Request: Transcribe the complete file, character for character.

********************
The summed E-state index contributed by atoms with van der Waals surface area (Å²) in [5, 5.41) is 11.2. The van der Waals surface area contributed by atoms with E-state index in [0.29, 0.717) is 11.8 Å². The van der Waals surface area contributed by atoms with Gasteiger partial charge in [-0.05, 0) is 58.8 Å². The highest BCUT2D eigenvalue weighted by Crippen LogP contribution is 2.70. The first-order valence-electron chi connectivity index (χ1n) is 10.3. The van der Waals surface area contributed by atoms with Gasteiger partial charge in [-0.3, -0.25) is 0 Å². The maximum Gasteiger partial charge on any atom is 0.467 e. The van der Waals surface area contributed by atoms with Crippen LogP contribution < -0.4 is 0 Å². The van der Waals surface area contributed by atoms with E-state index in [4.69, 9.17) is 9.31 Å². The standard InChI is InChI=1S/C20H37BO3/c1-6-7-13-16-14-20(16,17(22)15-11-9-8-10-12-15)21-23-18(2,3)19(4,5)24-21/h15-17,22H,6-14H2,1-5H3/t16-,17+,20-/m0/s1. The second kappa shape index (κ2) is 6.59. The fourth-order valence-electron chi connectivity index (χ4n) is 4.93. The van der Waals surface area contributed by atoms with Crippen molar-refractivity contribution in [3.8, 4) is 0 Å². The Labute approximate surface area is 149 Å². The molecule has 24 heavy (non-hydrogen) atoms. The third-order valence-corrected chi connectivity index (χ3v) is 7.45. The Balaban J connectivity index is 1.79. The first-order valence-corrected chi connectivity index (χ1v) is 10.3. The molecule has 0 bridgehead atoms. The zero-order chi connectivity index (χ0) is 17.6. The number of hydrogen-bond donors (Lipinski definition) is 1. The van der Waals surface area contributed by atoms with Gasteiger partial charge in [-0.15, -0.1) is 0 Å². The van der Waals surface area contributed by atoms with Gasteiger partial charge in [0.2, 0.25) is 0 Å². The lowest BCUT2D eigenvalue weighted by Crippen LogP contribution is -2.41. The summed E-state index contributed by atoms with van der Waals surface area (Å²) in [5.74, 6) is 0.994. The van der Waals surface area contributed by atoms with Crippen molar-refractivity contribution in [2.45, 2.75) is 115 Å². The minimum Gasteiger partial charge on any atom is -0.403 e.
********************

The summed E-state index contributed by atoms with van der Waals surface area (Å²) in [5, 5.41) is 11.2. The van der Waals surface area contributed by atoms with E-state index in [0.29, 0.717) is 11.8 Å². The van der Waals surface area contributed by atoms with Gasteiger partial charge in [-0.05, 0) is 58.8 Å². The highest BCUT2D eigenvalue weighted by Crippen LogP contribution is 2.70. The first-order valence-electron chi connectivity index (χ1n) is 10.3. The van der Waals surface area contributed by atoms with Gasteiger partial charge in [-0.3, -0.25) is 0 Å². The maximum Gasteiger partial charge on any atom is 0.467 e. The van der Waals surface area contributed by atoms with Crippen LogP contribution < -0.4 is 0 Å². The van der Waals surface area contributed by atoms with E-state index in [4.69, 9.17) is 9.31 Å². The standard InChI is InChI=1S/C20H37BO3/c1-6-7-13-16-14-20(16,17(22)15-11-9-8-10-12-15)21-23-18(2,3)19(4,5)24-21/h15-17,22H,6-14H2,1-5H3/t16-,17+,20-/m0/s1. The second kappa shape index (κ2) is 6.59. The fourth-order valence-electron chi connectivity index (χ4n) is 4.93. The van der Waals surface area contributed by atoms with Crippen molar-refractivity contribution in [3.8, 4) is 0 Å². The Labute approximate surface area is 149 Å². The molecule has 24 heavy (non-hydrogen) atoms. The third-order valence-corrected chi connectivity index (χ3v) is 7.45. The Balaban J connectivity index is 1.79. The first-order valence-corrected chi connectivity index (χ1v) is 10.3. The molecule has 0 bridgehead atoms. The zero-order chi connectivity index (χ0) is 17.6. The number of hydrogen-bond donors (Lipinski definition) is 1. The van der Waals surface area contributed by atoms with Gasteiger partial charge in [-0.15, -0.1) is 0 Å². The van der Waals surface area contributed by atoms with Gasteiger partial charge in [0.2, 0.25) is 0 Å². The lowest BCUT2D eigenvalue weighted by Crippen LogP contribution is -2.41. The summed E-state index contributed by atoms with van der Waals surface area (Å²) in [5.74, 6) is 0.994. The van der Waals surface area contributed by atoms with Crippen molar-refractivity contribution in [2.45, 2.75) is 115 Å². The minimum Gasteiger partial charge on any atom is -0.403 e.